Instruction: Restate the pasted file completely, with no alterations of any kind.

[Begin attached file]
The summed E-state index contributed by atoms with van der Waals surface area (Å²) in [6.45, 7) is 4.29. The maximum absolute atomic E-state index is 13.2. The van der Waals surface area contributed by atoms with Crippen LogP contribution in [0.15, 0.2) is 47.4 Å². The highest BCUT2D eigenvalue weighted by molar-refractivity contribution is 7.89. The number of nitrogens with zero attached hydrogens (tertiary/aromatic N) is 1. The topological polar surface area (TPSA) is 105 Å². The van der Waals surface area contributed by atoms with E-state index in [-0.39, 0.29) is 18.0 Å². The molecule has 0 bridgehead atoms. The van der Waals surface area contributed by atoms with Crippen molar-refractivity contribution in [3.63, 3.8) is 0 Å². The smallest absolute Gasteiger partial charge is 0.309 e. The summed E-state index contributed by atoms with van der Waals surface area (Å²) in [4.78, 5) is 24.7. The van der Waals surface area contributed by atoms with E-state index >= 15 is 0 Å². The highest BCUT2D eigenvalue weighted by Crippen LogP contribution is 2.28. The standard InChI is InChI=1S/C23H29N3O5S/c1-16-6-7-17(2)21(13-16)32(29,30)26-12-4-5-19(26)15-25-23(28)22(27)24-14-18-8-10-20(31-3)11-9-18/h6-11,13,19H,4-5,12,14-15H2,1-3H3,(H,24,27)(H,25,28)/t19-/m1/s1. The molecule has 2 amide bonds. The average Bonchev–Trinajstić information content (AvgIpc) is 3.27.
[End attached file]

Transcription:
The summed E-state index contributed by atoms with van der Waals surface area (Å²) in [6.45, 7) is 4.29. The maximum absolute atomic E-state index is 13.2. The van der Waals surface area contributed by atoms with Crippen LogP contribution in [0.15, 0.2) is 47.4 Å². The highest BCUT2D eigenvalue weighted by molar-refractivity contribution is 7.89. The number of nitrogens with zero attached hydrogens (tertiary/aromatic N) is 1. The topological polar surface area (TPSA) is 105 Å². The van der Waals surface area contributed by atoms with E-state index in [-0.39, 0.29) is 18.0 Å². The molecule has 0 bridgehead atoms. The van der Waals surface area contributed by atoms with Crippen molar-refractivity contribution in [3.63, 3.8) is 0 Å². The smallest absolute Gasteiger partial charge is 0.309 e. The summed E-state index contributed by atoms with van der Waals surface area (Å²) in [4.78, 5) is 24.7. The van der Waals surface area contributed by atoms with E-state index >= 15 is 0 Å². The highest BCUT2D eigenvalue weighted by Crippen LogP contribution is 2.28. The standard InChI is InChI=1S/C23H29N3O5S/c1-16-6-7-17(2)21(13-16)32(29,30)26-12-4-5-19(26)15-25-23(28)22(27)24-14-18-8-10-20(31-3)11-9-18/h6-11,13,19H,4-5,12,14-15H2,1-3H3,(H,24,27)(H,25,28)/t19-/m1/s1. The molecule has 2 amide bonds. The average Bonchev–Trinajstić information content (AvgIpc) is 3.27.